5. Communicating information: Students can practice safe and authentic online communications by sharing their research efforts with other students. How about 3rd graders creating a shared list of the “best” sites for learning about Egyptian civilization?

You can use the session’s Literacy Practice Portfolio to reflect on your current practice and to plan for implementing new techniques. And when today’s third grader astonishes his future AP teacher with his online research acumen, you will hear distant applause.

 

‘Common Sense’ for the Common Core

Primary Sources_wkshp2If you are a high school English/language arts or American history teacher, chances are that you are actively involved in developing curriculum guides and teaching strategies for addressing the Common Core State Standards for reading and understanding primary source documents. While the standards don’t specify instructional approaches, the end goal is clear:

CCSS.ELA-Literacy.RI.11-12.9 Analyze seventeenth-, eighteenth-, and nineteenth-century foundational U.S. documents of historical and literary significance (including The Declaration of Independence, the Preamble to the Constitution, the Bill of Rights, and Lincoln’s Second Inaugural Address) for their themes, purposes, and rhetorical features.

Thomas Paine’s pamphlet Common Sense is considered a key exhibit in our nation’s collection of founding documents and the CCSS authors list it as an exemplar text for 11th and 12th grades. Historians credit the document with launching the movement to seek independence from the British monarchy sooner rather than later. It is a tightly structured and forceful argument that provides educators with a platform for guiding students through the process of critical analysis.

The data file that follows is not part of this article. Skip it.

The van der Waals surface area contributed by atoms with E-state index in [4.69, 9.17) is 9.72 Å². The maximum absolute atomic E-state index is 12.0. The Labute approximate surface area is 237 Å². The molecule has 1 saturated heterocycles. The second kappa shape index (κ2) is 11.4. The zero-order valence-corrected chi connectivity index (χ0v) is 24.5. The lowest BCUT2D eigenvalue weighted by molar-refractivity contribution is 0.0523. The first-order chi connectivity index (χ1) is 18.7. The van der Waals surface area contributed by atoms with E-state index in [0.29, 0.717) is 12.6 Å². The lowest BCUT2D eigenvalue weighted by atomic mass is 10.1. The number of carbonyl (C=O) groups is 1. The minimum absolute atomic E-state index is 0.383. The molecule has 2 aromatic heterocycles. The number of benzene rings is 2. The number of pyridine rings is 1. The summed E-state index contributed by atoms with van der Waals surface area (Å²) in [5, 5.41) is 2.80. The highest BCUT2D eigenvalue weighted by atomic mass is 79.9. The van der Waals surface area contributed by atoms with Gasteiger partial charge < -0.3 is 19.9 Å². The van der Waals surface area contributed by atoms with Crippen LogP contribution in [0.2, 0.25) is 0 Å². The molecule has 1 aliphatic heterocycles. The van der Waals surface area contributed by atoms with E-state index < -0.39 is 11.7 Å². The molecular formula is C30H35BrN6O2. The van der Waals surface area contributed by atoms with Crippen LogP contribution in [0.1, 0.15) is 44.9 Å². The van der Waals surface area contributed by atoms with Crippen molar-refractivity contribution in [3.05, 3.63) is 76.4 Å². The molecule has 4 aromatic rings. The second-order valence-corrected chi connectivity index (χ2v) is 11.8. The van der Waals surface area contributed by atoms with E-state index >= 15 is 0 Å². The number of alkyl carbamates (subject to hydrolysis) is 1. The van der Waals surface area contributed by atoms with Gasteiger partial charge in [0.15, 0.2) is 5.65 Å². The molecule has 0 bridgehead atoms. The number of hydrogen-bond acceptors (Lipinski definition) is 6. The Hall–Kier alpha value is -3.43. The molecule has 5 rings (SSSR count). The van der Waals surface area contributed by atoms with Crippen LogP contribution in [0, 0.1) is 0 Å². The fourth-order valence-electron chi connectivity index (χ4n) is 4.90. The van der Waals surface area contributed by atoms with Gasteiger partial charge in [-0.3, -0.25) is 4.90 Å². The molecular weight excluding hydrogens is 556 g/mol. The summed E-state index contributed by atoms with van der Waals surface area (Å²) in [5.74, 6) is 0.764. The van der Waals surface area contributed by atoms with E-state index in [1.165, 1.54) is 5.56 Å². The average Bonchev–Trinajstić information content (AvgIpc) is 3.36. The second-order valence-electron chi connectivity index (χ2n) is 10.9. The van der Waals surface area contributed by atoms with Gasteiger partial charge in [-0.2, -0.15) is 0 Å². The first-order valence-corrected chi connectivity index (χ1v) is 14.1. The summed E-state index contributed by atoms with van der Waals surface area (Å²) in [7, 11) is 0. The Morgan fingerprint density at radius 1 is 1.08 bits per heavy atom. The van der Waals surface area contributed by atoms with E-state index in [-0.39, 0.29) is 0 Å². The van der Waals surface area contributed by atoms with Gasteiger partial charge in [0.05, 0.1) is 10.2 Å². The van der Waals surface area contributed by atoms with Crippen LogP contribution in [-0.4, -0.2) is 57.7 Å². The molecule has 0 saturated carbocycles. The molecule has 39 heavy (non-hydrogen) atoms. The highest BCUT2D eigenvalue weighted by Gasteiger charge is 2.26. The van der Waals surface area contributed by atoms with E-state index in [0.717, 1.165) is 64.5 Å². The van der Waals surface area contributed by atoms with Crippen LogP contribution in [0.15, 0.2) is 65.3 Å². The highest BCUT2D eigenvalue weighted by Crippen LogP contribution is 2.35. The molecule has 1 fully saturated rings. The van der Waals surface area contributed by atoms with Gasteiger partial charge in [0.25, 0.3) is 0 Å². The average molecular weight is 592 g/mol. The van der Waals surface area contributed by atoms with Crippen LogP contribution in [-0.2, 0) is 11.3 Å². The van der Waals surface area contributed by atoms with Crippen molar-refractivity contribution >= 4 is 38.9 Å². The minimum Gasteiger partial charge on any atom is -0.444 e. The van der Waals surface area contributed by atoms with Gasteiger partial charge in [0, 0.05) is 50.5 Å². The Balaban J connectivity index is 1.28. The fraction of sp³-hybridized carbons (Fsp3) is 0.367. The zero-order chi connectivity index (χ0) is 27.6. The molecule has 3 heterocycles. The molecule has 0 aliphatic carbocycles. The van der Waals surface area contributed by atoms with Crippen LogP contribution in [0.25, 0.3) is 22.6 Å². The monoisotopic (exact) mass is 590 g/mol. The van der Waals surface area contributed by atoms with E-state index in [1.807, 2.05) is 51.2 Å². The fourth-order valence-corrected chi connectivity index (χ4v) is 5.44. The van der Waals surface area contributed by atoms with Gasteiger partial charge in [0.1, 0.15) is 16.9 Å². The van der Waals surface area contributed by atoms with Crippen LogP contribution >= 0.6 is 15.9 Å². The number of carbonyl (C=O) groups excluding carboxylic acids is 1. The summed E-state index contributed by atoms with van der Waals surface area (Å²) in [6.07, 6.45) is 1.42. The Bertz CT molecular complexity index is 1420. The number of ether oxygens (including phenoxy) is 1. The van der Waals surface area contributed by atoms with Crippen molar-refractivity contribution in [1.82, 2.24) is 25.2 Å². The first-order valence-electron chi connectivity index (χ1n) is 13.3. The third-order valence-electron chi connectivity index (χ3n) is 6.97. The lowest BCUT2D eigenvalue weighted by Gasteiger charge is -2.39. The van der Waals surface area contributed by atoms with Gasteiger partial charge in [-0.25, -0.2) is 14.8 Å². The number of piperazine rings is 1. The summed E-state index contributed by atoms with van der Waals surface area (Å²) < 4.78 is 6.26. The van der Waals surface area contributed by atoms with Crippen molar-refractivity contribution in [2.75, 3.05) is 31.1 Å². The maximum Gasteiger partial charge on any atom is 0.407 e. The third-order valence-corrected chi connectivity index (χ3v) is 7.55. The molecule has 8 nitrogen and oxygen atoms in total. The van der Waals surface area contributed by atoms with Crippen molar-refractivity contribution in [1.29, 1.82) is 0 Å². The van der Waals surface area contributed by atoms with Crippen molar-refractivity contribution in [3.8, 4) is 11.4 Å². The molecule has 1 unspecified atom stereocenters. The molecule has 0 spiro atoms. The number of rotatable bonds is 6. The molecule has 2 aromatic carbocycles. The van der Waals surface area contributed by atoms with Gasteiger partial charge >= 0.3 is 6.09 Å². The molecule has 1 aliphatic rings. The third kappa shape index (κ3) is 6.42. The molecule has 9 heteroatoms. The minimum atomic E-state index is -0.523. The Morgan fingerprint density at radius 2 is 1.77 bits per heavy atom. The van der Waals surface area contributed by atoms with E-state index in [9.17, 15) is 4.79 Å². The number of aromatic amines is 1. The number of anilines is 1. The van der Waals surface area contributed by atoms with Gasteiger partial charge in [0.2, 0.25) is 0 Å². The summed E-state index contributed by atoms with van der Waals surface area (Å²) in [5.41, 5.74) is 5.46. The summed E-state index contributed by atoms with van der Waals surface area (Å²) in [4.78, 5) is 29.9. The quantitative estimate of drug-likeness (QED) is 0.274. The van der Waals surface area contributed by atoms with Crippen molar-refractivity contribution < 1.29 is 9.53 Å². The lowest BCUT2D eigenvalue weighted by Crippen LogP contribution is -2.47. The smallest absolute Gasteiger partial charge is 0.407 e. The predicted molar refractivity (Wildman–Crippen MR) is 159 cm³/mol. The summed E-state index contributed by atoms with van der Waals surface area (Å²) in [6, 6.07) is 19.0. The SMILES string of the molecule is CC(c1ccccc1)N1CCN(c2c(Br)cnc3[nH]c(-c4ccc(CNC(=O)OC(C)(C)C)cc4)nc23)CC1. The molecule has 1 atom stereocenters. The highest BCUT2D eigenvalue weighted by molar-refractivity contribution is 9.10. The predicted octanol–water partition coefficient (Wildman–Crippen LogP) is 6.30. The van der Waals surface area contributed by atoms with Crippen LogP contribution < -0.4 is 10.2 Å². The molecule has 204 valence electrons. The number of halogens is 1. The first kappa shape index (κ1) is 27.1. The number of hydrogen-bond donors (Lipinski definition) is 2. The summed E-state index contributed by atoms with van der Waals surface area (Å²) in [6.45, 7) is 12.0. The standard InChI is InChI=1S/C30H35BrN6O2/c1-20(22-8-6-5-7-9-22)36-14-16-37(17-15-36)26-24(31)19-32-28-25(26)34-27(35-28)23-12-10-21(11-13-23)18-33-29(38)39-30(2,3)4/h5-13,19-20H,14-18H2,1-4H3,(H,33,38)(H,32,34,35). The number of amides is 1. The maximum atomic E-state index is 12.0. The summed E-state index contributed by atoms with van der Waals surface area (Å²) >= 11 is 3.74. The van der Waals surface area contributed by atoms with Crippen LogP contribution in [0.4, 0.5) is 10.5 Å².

Workshop 2, “Common Sense and the American Revolution: The Power of the Printed Word” of the series Primary Sources: Workshops in American History places the 48-page document in a powerful context that amplifies its significance in events leading to independence.

Did you know that Thomas Paine had been in the colonies only a few weeks before he took pen to parchment? Prior to the publication of Common Sense, the colonists were seeking reconciliation with England, not independence. The first published argument for independence, Common Sense became the 18th century equivalent of an international best seller. Consider how the events leading to independence might have been different if Benjamin Franklin had not persuaded a 39-year-old former tax collector to seek work in the colonies.

Take a look at how teacher Andrew Sullivan adapted what he learned from the workshop to create an activity that engages students with key concepts within Common Sense.  You will also find links to additional primary source documents such as the James County, Virginia, Statement of Independence. These documents encourage thoughtful comparison of Paine’s argument to, and open a window onto colonist’s involvement in, decisions made by the Second Continental Congress.

What instructional strategies are you employing to help your students use and understand primary source documents such as Common Sense?